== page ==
This matter was one of four filed in 2020 against companies selling coating paint for insulation and advertising allegedly deceptive R-values. Those cases remain pending.
Lenovo Product Prices Don't Compute, Are Deceptive, Claims New Class Action
Deceptive pricing suits, once relatively rare, continue to find new life. Calling Lenovo's list price for its computers a "work of fiction," a newly minted class action lawsuit alleges that Lenovo deceives consumers about the true value of its PCs in order to give the impression it is offering discounts when it is actually charging above market rate.
The complaint alleges that Lenovo has orchestrated a deceptive "strategy" to augment its bottom line by deceiving consumers. According to the complaint, the company fabricates a "fictitious original price" or some other representation of a product's value or level of quality—to create the impression that the offered discounts are a great value. In fact, say plaintiffs, the value and quality of the products are much lower than advertised.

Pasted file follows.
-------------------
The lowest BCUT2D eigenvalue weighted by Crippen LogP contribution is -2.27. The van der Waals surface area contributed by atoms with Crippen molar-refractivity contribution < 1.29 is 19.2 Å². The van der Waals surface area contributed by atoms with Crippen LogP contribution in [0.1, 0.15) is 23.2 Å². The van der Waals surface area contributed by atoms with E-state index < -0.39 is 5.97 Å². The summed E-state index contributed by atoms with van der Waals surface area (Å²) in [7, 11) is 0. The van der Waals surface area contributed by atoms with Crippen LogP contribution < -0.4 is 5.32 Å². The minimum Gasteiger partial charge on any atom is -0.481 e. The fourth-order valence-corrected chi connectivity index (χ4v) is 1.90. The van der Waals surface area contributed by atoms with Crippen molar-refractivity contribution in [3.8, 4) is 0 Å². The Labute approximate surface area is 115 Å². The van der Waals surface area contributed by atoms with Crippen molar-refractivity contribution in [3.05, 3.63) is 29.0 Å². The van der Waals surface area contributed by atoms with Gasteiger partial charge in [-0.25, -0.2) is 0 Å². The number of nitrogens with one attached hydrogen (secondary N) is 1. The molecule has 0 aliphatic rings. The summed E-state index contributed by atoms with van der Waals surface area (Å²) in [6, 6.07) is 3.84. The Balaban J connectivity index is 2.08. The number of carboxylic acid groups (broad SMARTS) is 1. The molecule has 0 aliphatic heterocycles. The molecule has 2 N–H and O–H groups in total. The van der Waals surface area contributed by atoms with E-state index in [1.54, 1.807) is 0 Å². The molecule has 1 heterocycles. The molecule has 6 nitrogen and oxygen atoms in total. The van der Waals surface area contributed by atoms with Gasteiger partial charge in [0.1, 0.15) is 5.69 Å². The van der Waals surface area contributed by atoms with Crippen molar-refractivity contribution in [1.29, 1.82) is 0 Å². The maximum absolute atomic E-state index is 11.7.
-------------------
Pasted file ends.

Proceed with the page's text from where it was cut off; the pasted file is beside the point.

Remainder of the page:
Plaintiffs allege that although this strategy is applied to almost all of Lenovo's products, "the reality is that no discount is provided over Lenovo's everyday pricing and its products' actual value and quality are much lower than advertised" and its discounts "grossly overstated."
Explaining the deceptive reference price, plaintiffs allege the original price used to calculate the discount doesn't reflect the market price of the product offered by other retailers carrying Lenovo computers nor the market price of a comparable PC sold by Lenovo competitors.